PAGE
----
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Case against Sony over PSN hack all but dismissed

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Perfect security is an illusion

The class action against Sony over the fiasco involving its PSN service is about to be dismissed, or at least all signs point to that.

The case argued that Sony showed negligence and violated consumer protection rights of California by denying restitution and injunctive relief claims. It was said that earlier attacks made it clear Sony’s network was vulnerable, but that the company still did nothing to address this.

However, judge Anthony Battaglia dismissed these claims for lack of evidence of actual economic loss. Plaintiffs apparently failed to produce any actual proof, although amending and resubmitting evidence is still an option.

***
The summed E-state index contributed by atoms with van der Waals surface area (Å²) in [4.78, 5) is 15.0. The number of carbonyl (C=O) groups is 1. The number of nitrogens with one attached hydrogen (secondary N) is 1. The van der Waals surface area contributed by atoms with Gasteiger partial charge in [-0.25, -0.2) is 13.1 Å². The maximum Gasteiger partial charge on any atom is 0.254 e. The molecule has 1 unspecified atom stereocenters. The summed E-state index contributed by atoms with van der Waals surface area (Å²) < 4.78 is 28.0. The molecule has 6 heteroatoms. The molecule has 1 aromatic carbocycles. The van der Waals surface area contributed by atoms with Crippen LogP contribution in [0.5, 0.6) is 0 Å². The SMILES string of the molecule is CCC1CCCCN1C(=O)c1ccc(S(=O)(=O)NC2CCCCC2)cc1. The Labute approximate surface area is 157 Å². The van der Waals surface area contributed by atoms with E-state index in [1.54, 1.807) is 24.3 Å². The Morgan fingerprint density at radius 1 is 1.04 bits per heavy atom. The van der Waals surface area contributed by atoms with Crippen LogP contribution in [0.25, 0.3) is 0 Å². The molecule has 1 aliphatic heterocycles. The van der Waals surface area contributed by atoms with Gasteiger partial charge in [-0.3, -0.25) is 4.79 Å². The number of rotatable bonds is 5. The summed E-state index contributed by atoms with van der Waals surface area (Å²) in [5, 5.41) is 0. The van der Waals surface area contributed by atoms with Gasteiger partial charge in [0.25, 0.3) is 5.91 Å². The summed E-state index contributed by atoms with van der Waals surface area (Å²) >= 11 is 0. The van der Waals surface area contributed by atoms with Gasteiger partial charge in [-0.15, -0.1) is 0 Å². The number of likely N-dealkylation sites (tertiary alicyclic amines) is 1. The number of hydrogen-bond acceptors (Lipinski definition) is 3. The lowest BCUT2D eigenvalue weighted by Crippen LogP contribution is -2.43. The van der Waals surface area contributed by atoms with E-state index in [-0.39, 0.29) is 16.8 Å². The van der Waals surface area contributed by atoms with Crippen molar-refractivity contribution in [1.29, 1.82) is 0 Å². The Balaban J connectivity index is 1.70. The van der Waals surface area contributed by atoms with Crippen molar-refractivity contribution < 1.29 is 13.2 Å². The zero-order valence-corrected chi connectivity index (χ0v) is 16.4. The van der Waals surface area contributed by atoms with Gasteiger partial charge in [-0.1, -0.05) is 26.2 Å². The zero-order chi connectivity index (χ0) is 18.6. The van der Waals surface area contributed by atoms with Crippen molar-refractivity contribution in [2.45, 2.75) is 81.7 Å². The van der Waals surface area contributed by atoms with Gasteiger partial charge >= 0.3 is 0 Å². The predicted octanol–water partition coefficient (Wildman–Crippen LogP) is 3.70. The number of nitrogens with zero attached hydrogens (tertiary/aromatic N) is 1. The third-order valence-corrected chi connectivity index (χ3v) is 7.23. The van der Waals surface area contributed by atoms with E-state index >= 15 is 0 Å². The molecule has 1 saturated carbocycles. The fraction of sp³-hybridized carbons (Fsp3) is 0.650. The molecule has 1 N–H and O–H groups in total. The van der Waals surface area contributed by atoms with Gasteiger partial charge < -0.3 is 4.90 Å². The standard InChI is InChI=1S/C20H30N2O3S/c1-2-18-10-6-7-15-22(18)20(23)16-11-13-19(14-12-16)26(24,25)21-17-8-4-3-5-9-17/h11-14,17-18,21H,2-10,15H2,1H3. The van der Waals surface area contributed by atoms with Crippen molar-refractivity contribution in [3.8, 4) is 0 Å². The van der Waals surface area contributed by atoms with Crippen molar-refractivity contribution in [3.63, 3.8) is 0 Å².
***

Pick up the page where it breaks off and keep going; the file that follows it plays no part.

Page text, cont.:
Apparently, the fact that PSN service is free of charge helped Sony with charges of violating consumer protection laws. By consenting to the company’s privacy policy, users agreed to the notion of “no such thing as perfect security”. Thus, customers had no right to expect uninterrupted service at all times.

The case can be amended and evidence resubmitted by 9th of November, but it is not very likely that Sony will be found guilty in the end.

More here.

Last modified on 24 October 2012
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